Clearly, Birmingham needs bold and effective leadership. Newly elected Mayor Larry Langford has the bold part down pat. And it looks like he will get a chance to prove the effective part now that Jefferson County Judge Allwin Horn has ruled in Langford's favor in an election contest by runnerup Patrick Cooper.
Horn ruled that Langford met residency requirements to run for mayor. Langford still owns a home in Fairfield, Alabama, but signed a lease on a loft in downtown Birmingham in June 2007.
Cooper said he plans to file an appeal.
This case has special resonance here at Legal Schnauzer because your humble blogger has a case pending before Judge Horn--on a matter that grew from the bogus lawsuit filed against me by a neighbor in Shelby County, a lawsuit that is at the heart of this blog.
So far, I've been extremely unimpressed with Judge Horn. He is a Republican, and like every other Republican judge I've encountered in Alabama, he seems more than willing to make rulings based on politics rather than the law. I will be posting details soon about Horn's actions in my case.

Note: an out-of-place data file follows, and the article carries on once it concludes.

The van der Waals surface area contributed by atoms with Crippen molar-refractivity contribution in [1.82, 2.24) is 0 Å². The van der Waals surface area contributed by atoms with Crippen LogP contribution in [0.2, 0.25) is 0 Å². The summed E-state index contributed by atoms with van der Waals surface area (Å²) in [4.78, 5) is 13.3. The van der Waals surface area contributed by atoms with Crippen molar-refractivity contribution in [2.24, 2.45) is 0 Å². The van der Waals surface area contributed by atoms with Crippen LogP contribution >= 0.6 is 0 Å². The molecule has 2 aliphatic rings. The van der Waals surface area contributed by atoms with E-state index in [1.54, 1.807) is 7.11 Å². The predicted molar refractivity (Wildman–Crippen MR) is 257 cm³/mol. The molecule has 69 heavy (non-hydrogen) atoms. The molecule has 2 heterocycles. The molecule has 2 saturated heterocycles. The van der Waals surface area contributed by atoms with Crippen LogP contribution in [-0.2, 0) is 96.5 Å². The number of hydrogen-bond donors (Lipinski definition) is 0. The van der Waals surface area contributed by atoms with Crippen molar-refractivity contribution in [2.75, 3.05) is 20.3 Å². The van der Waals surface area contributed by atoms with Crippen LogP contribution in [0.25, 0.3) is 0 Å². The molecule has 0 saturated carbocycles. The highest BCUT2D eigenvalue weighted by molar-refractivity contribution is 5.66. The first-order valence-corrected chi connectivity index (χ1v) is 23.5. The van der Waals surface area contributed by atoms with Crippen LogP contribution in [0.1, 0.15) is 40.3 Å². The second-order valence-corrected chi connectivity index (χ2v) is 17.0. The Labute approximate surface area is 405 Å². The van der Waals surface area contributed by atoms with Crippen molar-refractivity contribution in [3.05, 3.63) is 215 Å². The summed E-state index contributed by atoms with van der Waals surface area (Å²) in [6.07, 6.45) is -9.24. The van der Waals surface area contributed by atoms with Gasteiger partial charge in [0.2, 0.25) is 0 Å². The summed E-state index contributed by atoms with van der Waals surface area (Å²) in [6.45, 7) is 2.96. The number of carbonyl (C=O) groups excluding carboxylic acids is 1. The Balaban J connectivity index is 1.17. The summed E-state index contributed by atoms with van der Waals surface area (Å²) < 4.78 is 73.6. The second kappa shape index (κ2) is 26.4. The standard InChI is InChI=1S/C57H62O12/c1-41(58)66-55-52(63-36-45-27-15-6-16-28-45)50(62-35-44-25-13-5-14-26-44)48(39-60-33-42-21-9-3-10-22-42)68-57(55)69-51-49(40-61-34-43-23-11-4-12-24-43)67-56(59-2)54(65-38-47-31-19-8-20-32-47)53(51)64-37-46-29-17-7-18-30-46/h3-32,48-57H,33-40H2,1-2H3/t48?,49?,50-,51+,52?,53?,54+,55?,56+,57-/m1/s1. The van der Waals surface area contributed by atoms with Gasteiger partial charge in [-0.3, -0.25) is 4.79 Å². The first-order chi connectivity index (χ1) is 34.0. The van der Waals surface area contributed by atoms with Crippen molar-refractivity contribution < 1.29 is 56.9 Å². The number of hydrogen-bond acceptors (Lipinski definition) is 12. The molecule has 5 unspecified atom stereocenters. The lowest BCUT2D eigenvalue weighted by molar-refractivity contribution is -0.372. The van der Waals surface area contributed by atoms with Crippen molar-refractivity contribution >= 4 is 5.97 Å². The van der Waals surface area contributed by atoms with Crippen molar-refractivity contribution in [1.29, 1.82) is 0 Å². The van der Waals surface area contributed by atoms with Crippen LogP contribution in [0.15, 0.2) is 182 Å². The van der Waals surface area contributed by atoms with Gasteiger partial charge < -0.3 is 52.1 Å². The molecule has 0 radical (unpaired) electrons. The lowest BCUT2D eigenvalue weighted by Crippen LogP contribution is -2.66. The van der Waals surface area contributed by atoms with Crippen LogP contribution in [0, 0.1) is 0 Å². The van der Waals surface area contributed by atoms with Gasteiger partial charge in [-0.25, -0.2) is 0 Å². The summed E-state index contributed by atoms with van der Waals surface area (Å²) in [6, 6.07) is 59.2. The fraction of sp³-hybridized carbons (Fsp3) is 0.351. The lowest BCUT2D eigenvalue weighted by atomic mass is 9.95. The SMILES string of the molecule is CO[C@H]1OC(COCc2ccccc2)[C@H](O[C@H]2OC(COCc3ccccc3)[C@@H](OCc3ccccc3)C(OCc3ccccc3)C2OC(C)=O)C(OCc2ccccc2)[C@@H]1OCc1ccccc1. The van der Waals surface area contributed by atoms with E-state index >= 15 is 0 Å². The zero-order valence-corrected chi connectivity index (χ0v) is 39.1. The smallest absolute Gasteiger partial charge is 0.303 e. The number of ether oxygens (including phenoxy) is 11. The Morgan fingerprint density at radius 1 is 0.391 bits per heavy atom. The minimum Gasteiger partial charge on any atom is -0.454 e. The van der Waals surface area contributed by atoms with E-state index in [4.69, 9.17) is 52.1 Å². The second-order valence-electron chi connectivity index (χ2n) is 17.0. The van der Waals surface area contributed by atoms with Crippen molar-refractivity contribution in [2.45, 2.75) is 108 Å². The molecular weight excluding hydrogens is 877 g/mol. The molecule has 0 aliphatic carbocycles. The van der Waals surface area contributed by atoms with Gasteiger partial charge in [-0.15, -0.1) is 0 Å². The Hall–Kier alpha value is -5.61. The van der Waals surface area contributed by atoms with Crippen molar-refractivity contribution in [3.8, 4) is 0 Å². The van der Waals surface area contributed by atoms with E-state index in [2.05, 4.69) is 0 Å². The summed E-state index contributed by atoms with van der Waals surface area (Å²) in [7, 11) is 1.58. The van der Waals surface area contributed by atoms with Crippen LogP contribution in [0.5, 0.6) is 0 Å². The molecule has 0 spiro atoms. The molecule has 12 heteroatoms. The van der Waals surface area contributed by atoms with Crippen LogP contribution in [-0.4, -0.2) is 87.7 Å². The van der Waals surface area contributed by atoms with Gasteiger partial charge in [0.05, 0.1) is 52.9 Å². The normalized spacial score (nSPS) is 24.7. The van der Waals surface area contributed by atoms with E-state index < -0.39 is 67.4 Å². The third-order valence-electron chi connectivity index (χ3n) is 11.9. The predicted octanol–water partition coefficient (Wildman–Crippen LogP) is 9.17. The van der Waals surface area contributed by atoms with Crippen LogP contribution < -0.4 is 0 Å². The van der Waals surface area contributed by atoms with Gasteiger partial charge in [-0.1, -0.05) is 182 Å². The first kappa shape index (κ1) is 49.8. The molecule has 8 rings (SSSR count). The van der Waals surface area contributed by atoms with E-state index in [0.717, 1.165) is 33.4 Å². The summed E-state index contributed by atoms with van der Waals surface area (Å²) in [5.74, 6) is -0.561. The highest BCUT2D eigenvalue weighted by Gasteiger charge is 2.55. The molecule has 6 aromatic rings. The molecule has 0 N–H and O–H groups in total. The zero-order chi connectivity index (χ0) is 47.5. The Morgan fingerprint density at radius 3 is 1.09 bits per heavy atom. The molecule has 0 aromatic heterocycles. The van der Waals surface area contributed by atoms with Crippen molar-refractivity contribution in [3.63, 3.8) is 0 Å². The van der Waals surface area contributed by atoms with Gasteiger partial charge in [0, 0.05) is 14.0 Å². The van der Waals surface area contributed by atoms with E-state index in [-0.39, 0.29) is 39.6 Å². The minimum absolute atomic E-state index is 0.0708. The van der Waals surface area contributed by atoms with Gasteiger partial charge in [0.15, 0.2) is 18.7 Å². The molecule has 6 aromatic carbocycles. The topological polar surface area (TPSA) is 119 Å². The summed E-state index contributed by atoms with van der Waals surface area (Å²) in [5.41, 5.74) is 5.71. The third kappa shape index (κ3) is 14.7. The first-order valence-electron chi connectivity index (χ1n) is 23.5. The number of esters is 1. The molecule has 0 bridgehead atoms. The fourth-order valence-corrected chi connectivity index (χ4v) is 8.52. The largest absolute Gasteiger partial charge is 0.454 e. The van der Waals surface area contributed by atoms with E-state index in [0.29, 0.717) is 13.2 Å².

But my experiences with him make me wonder about his motives in the Langford ruling. News reports say Langford and others have been interviewed as part of a Securities and Exchange Commission (SEC) investigation into Jefferson County sewer-bond activities. A number of local pundits have stated that it's only a matter of time before Langford is indicted.
Is it possible that Alabama's GOP henchmen want to lift Langford up, making it easier to chop him down? Is it possible that Langford, by being mayor, becomes an even more attractive target for the SEC and perhaps the Bush Justice Department? Did these political considerations play a part in Horn's ruling?